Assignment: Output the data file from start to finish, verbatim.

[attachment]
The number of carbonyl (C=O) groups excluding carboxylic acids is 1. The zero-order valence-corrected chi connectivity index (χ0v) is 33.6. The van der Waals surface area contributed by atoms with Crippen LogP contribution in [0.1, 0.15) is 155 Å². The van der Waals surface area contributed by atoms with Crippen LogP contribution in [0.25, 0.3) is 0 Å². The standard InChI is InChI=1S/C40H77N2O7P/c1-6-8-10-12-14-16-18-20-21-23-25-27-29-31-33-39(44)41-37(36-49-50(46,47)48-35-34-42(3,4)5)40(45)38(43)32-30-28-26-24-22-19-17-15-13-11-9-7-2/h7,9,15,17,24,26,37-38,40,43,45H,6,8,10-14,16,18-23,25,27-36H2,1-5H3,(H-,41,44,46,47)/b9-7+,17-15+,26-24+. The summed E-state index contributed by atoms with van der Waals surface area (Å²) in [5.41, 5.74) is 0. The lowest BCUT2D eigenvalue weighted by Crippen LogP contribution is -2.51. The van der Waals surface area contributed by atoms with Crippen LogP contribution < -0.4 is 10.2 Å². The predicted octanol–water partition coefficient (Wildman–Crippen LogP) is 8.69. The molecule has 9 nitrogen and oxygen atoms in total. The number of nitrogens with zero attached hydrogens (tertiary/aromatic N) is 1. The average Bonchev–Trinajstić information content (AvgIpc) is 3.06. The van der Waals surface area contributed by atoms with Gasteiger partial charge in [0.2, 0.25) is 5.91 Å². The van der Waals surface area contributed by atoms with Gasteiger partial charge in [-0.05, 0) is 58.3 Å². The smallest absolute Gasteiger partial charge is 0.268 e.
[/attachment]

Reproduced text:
The number of carbonyl (C=O) groups excluding carboxylic acids is 1. The zero-order valence-corrected chi connectivity index (χ0v) is 33.6. The van der Waals surface area contributed by atoms with Crippen LogP contribution in [0.1, 0.15) is 155 Å². The van der Waals surface area contributed by atoms with Crippen LogP contribution in [0.25, 0.3) is 0 Å². The standard InChI is InChI=1S/C40H77N2O7P/c1-6-8-10-12-14-16-18-20-21-23-25-27-29-31-33-39(44)41-37(36-49-50(46,47)48-35-34-42(3,4)5)40(45)38(43)32-30-28-26-24-22-19-17-15-13-11-9-7-2/h7,9,15,17,24,26,37-38,40,43,45H,6,8,10-14,16,18-23,25,27-36H2,1-5H3,(H-,41,44,46,47)/b9-7+,17-15+,26-24+. The summed E-state index contributed by atoms with van der Waals surface area (Å²) in [5.41, 5.74) is 0. The lowest BCUT2D eigenvalue weighted by Crippen LogP contribution is -2.51. The van der Waals surface area contributed by atoms with Crippen LogP contribution < -0.4 is 10.2 Å². The predicted octanol–water partition coefficient (Wildman–Crippen LogP) is 8.69. The molecule has 9 nitrogen and oxygen atoms in total. The number of nitrogens with zero attached hydrogens (tertiary/aromatic N) is 1. The average Bonchev–Trinajstić information content (AvgIpc) is 3.06. The van der Waals surface area contributed by atoms with Gasteiger partial charge in [0.2, 0.25) is 5.91 Å². The van der Waals surface area contributed by atoms with Gasteiger partial charge in [-0.05, 0) is 58.3 Å². The smallest absolute Gasteiger partial charge is 0.268 e.